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FISHING -- Steelhead enthusiasts have until Sunday to donate and boost a juvenile steelhead research project on tributaries to the Clearwater River. The Clearwater-Snake Rivers Chapter of Trout Unlimited has received a $3,000 grant sponsored by Orvis and Trout Unlimited to study juvenile steelhead in...
Anglers in North Idaho who catch chinook in Spirit Lake can help fisheries researchers by dropping off a tissue sample at drop boxes being installed at one or more boat access points.
No one has influenced so many facets of Inland Northwest fisheries as Allan Scholz during his 35 years at Eastern Washington University. The 67-year-old biology professor is transitioning into retirement, leaving a legacy that would rival Mark Few if fisheries science were a ball sport featured on ESPN.
Tribal and state fisheries researchers landed a big incentive this fall to continue their work on reviving white sturgeon numbers in the Columbia River upstream from Kettle Falls. A sturgeon, 9 feet long and weighing 507 pounds, was captured and released by Colville Confederated Tribes fisheries staff in September near Northport.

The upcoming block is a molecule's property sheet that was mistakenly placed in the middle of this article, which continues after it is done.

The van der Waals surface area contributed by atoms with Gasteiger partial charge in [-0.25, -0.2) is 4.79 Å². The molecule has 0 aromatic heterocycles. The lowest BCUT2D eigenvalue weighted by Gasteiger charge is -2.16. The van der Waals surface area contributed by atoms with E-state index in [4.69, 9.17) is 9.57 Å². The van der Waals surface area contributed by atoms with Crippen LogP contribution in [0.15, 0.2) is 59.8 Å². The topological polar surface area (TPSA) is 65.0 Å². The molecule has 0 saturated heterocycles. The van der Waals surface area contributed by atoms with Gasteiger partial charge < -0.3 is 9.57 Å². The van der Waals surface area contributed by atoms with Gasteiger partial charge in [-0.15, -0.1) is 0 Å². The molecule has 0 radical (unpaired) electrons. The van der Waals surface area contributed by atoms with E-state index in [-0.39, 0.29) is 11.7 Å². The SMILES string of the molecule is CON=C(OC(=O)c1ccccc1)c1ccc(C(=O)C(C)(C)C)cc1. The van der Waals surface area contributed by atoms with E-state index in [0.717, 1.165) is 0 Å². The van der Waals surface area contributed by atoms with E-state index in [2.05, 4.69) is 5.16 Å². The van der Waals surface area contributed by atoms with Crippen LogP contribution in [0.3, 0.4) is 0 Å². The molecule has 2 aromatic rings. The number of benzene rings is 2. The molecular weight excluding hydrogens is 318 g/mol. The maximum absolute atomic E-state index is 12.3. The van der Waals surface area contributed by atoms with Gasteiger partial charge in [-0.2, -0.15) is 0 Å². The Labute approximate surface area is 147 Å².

Reports that fishing is dead in the Pend Oreille River are greatly exaggerated. Despite the recent assault on northern pike, the toothy predators are still there in low numbers, and probably always will be.
The Spokane River, and some of its native inhabitants, were in the spotlight Tuesday and Wednesday as a wide range of scientists, policy makers and industry leaders convened for the annual Spokane River Forum. The redband trout – the river’s canary in the mineshaft – took stage at Centerplace in Spokane Valley for a couple hours among other presentations. The topics – a delicious assortment to a scientist – ranged from managing sewage overflows to setting fish consumption rates.
The Spokane River, and some of its native inhabitants, were in the spotlight Tuesday and Wednesday as a wide range of scientists, policy makers and industry leaders convened for the annual Spokane River Forum.
Some anglers were disturbed this month to read that fish biologists are using nets to survey fish populations at Lake Roosevelt. The method is used across North America and has nothing to do with the state’s current proposal to liberalize catch limits of walleye and bass in the reservoir and some other waters, said Chris Donley, Washington Department of Fish and Wildlife inland fisheries manager.
The catch was the fisheries biologist’s equivalent of landing a state-record fish. It was as memorable as discovering a new lure that catches a fish on every cast.
Anglers aren’t the only people stalking fish in Lake Roosevelt. Researchers have several projects under way in the 130-mile-long reservoir using radio telemetry to plot movements of kokanee, walleye and sturgeon. Walleyes have been followed as they hunker nearly 100 feet deep near the reservoir bottom during the day before rising to within 5 feet of the surface during night.